All Aboard! Best Movies Set On Trains



Train To Busan

‘Train To Busan’ is deservedly a massive hit for South Korea – an action adventure about zombies that makes ‘World War Z’ look like ‘Carry On Camping’, and manages to be both thrilling and heartbreaking within its streamlined runaway plot.

It’s Zombies On A Train – thanks to a spreading biohazard that forces a motley crew of passengers to try and outrun the epidemic on the titular train, crashing through one overrun station after another. So far so zombie, but there are plenty of jaw-dropping surprises along the way, from the all too human villain to the Hawaiian-song-singing little girl who’ll make you cry.

More intriguingly it raises some nice points about class conflict and working together for a common aim, and has the kind of smart structure we used to get from old Hollywood films. While no gorier than the average action flick (it’s rated 15), it concentrates instead on creating unbearable tension and building spectacular set pieces, including a climactic chase in a railway yard that will have you lifting your feet off the cinema floor. (BTW, this film won’t work half as powerfully if watched at home).

It made me think of other train movies I’ve loved. Here’s a top ten for you.


A train hurtling around the devastated snowbound world is a microcosm of class conflict. Based on graphic novels, it’s exhilarating and tense. Chris Evans risks everything to lead a revolt for control of the engine and the future of the world.


Runaway Train

Eric Roberts and Jon Voigt are escaped convicts who board a train in snowbound Alaska, not realising there’s a female rail worker (Rebecca De Mornay) on board, or that the driver just had a heart attack and is dead at the wheel. Konchalovsky’s film is an existentialist masterpiece, accidentally made by the dreadful Cannon Films, who got it right for once.

The Great St Trinian’s Train Robbery

The great train robbers! Evil schoolgirls! Reg Varney! Frankie Howard! Flash Harry! Train chases! Dora Bryan shouting through a megaphone; ‘I am the headmistress of St Trinian’s and I claim the reward!’ What’s not to love?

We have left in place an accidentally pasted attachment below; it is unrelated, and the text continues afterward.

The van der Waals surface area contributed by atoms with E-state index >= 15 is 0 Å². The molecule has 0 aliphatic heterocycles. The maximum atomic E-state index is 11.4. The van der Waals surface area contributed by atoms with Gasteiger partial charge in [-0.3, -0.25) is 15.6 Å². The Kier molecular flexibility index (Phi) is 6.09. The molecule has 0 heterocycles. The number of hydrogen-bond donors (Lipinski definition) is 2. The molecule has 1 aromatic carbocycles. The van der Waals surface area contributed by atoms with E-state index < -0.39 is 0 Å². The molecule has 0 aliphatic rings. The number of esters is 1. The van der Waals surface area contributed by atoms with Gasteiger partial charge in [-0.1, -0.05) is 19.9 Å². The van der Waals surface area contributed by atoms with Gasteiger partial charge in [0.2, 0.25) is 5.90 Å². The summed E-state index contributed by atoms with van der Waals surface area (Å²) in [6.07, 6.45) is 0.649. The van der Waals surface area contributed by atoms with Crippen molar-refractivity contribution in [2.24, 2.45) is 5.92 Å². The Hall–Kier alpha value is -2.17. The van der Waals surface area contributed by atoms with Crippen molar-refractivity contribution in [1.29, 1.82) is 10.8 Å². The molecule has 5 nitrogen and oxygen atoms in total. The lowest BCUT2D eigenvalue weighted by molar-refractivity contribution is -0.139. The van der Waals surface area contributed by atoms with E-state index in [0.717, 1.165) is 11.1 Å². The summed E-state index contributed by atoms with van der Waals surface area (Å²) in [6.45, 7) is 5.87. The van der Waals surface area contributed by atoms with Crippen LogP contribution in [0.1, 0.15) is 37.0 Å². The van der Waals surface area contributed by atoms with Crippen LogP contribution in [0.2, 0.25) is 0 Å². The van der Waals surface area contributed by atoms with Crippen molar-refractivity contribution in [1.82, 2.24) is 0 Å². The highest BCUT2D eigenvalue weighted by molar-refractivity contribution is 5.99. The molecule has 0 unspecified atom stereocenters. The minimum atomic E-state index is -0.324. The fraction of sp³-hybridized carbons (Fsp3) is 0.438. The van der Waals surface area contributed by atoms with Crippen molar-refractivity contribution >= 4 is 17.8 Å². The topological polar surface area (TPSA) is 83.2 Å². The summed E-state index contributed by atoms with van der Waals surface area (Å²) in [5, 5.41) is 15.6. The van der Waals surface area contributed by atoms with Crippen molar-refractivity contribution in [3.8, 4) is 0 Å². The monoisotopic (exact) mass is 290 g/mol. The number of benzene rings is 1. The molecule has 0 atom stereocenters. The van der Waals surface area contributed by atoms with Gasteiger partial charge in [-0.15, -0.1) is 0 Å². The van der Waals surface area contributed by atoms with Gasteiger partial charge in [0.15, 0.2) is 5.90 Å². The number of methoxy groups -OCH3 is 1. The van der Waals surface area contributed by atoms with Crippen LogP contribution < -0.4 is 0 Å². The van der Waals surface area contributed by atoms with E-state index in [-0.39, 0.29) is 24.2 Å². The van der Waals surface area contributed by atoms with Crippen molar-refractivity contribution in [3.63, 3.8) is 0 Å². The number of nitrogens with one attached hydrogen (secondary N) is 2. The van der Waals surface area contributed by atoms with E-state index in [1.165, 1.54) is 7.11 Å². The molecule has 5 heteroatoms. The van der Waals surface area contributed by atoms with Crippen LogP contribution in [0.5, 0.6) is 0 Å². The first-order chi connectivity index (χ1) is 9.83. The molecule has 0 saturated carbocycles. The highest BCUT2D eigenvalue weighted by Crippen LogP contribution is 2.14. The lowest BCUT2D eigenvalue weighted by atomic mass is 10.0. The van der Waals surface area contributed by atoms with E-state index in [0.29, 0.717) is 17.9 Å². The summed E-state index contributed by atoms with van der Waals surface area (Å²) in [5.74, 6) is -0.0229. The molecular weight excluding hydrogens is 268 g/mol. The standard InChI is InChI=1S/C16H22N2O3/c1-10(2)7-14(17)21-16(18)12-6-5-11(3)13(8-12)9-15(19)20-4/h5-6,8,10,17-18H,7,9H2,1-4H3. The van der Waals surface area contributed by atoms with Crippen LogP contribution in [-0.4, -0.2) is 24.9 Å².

Not about non-gender-specific travellers but a Trans-Siberian train journey from China to Moscow which becomes a chase of deception and murder when an American couple meet a weird pair of passengers. Our third snowbound train story (you’ll note I’m not including ‘Murder On The Orient Express’, but only for one reason; it was shit).

Train De Vie

The population of a shtetl hear that the Nazis are cleansing Jews town by town, and come up with a novel plan; they’ll deport themselves! The town is full of tailors and engineers, so restoring an old train and sewing prisoners’ and guards’ uniforms, they make their escape. Things don’t go according to plan – partly because they haven’t allowed enough ‘give’ under the arms of their fake Nazi uniforms to do a Heil Hitler!

The General

Projected at the correct speed and topped with a delicious score from Joe Hisaishi, Buster Keaton’s Civil War masterpiece is even more endearing, subtle and hilarious – although it takes a little longer to get going than you may remember.

Back To The Future III

More a retro-futuristic Western than a train movie, but the last half-hour on a train to yes, the future, is so memorable that it feels as if the whole thing could have been set on the locomotive. Michael J Fox’s finest hour.


The Mercenaries

Rod Taylor, Jim Brown, Yvette Mimieux and Kenneth More are on board a train to the Congo to rescue a beleaguered town and grab some diamonds, but there’s one snag; the jewels are in a vault with a timer that won’t open for two days. Based on Wilbur Smith’s ‘The Dark of the Sun’, with a stunning jazz score by Jacques Loussier.

Twentieth Century